This is one of the most overused and persistently misused words in English marketing today. It is typically used to evoke some balanced or focused state of mind, or anyway something to do with enlightenment or bamboo or all that Asian stuff that’s, you know, so wise and calming and all that. The sound of one hand clapping, you know? Hm. How about the sound of one finger raising, specifically the middle one. Given that Zen Buddhism teaches you to eschew attachments, anyone who uses zen to sell anything has already earned a nice, fat fail.
But it is a calming word, isn’t it? That buzz at the start and the sonorous [n] at the end, and the [E] neither broad and brassy like an [a] nor high and tight and sharp like an [i], yet forthright and bright rather than withdrawn and hollow like an [o]. The lips need not move at all; the tongue is resting, with the tip doing all the work, caressing and touching the alveolar ridge. Hours of om could tire your lip muscles, but hours of zen would be no problem – and hours of zen would be even less so, as one does not recite a mantra out loud in zazen.
In what? Zazen is the sitting meditation of zen. In fact, that’s what zazen means: “sitting meditation.” Zen is “meditation,” Japanese, from the Chinese chan (written in Japanese kanji with the same character as used in Chinese), which is turn is taken from Sanskrit dhyana, “meditation.” Yes, this stereotypically mystical Eastern word is a loan from an Indo-European language, mutatis mutandis.
But of course zen is not generally used to refer to meditation specifically. In fact, it’s usually treated as a proper noun when it’s not being used to sell beauty treatments and sports equipment; Zen Buddhism is a sect of Buddhism that focuses on achieving enlightenment through meditation. There are several schools of Zen Buddhism, the two most important being Rinzai, which focuses on meditating on puzzles meant to push the mind towards a sudden attainment of enlightenment, and Soto, which focuses on simple breath meditation and gradual enlightenment.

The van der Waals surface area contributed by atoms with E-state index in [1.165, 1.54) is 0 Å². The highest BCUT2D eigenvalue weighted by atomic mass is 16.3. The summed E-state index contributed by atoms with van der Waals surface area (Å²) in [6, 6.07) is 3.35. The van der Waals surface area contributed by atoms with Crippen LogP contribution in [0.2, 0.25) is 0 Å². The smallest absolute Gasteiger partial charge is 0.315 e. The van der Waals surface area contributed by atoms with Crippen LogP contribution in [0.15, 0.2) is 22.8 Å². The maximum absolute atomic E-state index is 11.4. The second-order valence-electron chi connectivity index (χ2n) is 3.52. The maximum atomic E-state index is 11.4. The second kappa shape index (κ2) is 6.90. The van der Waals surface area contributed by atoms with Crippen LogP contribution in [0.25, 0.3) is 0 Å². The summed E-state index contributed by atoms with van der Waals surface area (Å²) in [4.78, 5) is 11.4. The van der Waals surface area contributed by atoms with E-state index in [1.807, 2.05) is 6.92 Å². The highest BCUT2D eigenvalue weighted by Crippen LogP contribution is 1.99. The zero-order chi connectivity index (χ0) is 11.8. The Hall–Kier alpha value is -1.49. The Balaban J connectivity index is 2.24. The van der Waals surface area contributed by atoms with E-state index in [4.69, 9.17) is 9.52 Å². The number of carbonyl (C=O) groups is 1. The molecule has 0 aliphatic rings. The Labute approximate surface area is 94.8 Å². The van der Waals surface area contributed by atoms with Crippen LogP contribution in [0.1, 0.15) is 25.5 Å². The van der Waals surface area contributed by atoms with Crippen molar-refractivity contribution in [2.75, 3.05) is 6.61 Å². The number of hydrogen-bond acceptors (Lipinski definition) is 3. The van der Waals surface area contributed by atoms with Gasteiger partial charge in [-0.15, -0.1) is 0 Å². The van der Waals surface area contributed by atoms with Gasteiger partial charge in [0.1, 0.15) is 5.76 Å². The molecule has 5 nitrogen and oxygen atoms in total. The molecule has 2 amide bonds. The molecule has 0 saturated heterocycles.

But this is not a religious studies tasting note. This is a taste of a bit of verbal sushi – a neatly constructed little word that gives a delicate flavour. This set of letters shows up in words such as frozen and mizzen, but those words don’t start with z and they don’t give full value to the vowel – it’s reduced to a schwa. For them, the zen is a buzz, something less than pleasant, whereas when you start with the z you get something exotic, and the associations of this word keep it calming.
And then there’s the sight of it in all capitals: ZEN. Nothing but angles, so sharp. But there’s more: the ending letter, N, is the starting letter turned 90 degrees counterclockwise. Turn your paper 90 degrees clockwise and start the word again. Do this again, and then turn it one more time and you have just the E to make a square. And you have come back to where you started and realized the difference between end and beginning was just a matter of turning your head.